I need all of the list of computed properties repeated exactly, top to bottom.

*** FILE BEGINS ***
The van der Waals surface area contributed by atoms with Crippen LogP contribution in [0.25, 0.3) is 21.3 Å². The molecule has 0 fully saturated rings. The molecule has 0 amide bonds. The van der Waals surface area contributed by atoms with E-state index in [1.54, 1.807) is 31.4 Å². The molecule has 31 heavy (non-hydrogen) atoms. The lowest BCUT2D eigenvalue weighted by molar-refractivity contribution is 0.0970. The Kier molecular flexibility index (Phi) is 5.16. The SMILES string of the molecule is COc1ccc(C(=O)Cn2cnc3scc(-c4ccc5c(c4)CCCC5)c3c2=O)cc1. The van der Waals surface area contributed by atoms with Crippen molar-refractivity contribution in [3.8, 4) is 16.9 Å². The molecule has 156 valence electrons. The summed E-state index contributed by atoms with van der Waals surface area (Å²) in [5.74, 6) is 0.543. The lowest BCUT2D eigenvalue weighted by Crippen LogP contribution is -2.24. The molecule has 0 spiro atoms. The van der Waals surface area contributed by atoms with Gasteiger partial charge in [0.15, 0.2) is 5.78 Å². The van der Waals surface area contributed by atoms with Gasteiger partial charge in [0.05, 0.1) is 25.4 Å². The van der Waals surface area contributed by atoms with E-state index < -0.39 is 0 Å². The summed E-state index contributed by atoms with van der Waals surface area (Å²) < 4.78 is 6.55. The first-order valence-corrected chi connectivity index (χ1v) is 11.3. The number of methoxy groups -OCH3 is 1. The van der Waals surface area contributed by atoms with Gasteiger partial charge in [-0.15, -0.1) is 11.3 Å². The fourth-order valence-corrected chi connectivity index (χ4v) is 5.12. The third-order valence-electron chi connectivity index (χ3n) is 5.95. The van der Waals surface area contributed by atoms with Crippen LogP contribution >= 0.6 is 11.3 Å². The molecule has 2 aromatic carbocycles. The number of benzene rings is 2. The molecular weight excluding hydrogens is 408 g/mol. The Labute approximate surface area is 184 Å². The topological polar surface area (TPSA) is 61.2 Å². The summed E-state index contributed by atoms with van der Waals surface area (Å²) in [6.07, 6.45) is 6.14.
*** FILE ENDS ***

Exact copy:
The van der Waals surface area contributed by atoms with Crippen LogP contribution in [0.25, 0.3) is 21.3 Å². The molecule has 0 fully saturated rings. The molecule has 0 amide bonds. The van der Waals surface area contributed by atoms with E-state index in [1.54, 1.807) is 31.4 Å². The molecule has 31 heavy (non-hydrogen) atoms. The lowest BCUT2D eigenvalue weighted by molar-refractivity contribution is 0.0970. The Kier molecular flexibility index (Phi) is 5.16. The SMILES string of the molecule is COc1ccc(C(=O)Cn2cnc3scc(-c4ccc5c(c4)CCCC5)c3c2=O)cc1. The van der Waals surface area contributed by atoms with Crippen molar-refractivity contribution in [3.8, 4) is 16.9 Å². The molecule has 156 valence electrons. The summed E-state index contributed by atoms with van der Waals surface area (Å²) in [5.74, 6) is 0.543. The lowest BCUT2D eigenvalue weighted by Crippen LogP contribution is -2.24. The molecule has 0 spiro atoms. The van der Waals surface area contributed by atoms with Gasteiger partial charge in [0.15, 0.2) is 5.78 Å². The van der Waals surface area contributed by atoms with Gasteiger partial charge in [0.05, 0.1) is 25.4 Å². The van der Waals surface area contributed by atoms with E-state index < -0.39 is 0 Å². The summed E-state index contributed by atoms with van der Waals surface area (Å²) < 4.78 is 6.55. The first-order valence-corrected chi connectivity index (χ1v) is 11.3. The number of methoxy groups -OCH3 is 1. The van der Waals surface area contributed by atoms with Gasteiger partial charge in [-0.15, -0.1) is 11.3 Å². The fourth-order valence-corrected chi connectivity index (χ4v) is 5.12. The third-order valence-electron chi connectivity index (χ3n) is 5.95. The van der Waals surface area contributed by atoms with Crippen LogP contribution >= 0.6 is 11.3 Å². The molecule has 2 aromatic carbocycles. The number of benzene rings is 2. The molecular weight excluding hydrogens is 408 g/mol. The Labute approximate surface area is 184 Å². The topological polar surface area (TPSA) is 61.2 Å². The summed E-state index contributed by atoms with van der Waals surface area (Å²) in [6.07, 6.45) is 6.14.